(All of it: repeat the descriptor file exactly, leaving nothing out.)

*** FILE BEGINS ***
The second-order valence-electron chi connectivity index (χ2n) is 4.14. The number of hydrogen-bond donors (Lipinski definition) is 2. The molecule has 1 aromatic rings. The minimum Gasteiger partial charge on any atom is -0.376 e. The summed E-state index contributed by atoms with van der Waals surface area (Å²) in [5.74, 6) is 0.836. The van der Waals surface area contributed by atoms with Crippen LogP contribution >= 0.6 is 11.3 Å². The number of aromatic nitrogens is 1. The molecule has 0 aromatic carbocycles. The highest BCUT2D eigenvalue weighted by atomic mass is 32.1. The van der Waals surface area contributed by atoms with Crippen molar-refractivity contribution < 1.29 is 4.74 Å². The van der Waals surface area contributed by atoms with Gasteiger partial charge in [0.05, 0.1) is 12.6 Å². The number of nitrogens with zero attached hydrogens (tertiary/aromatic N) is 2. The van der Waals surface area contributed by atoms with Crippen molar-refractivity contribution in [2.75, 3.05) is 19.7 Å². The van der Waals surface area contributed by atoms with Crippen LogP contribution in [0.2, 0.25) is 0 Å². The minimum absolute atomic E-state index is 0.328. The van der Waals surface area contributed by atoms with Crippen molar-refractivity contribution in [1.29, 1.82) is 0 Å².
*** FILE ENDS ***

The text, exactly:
The second-order valence-electron chi connectivity index (χ2n) is 4.14. The number of hydrogen-bond donors (Lipinski definition) is 2. The molecule has 1 aromatic rings. The minimum Gasteiger partial charge on any atom is -0.376 e. The summed E-state index contributed by atoms with van der Waals surface area (Å²) in [5.74, 6) is 0.836. The van der Waals surface area contributed by atoms with Crippen LogP contribution >= 0.6 is 11.3 Å². The number of aromatic nitrogens is 1. The molecule has 0 aromatic carbocycles. The highest BCUT2D eigenvalue weighted by atomic mass is 32.1. The van der Waals surface area contributed by atoms with Crippen molar-refractivity contribution < 1.29 is 4.74 Å². The van der Waals surface area contributed by atoms with Gasteiger partial charge in [0.05, 0.1) is 12.6 Å². The number of nitrogens with zero attached hydrogens (tertiary/aromatic N) is 2. The van der Waals surface area contributed by atoms with Crippen molar-refractivity contribution in [2.75, 3.05) is 19.7 Å². The van der Waals surface area contributed by atoms with Crippen LogP contribution in [0.2, 0.25) is 0 Å². The minimum absolute atomic E-state index is 0.328. The van der Waals surface area contributed by atoms with Crippen molar-refractivity contribution in [1.29, 1.82) is 0 Å².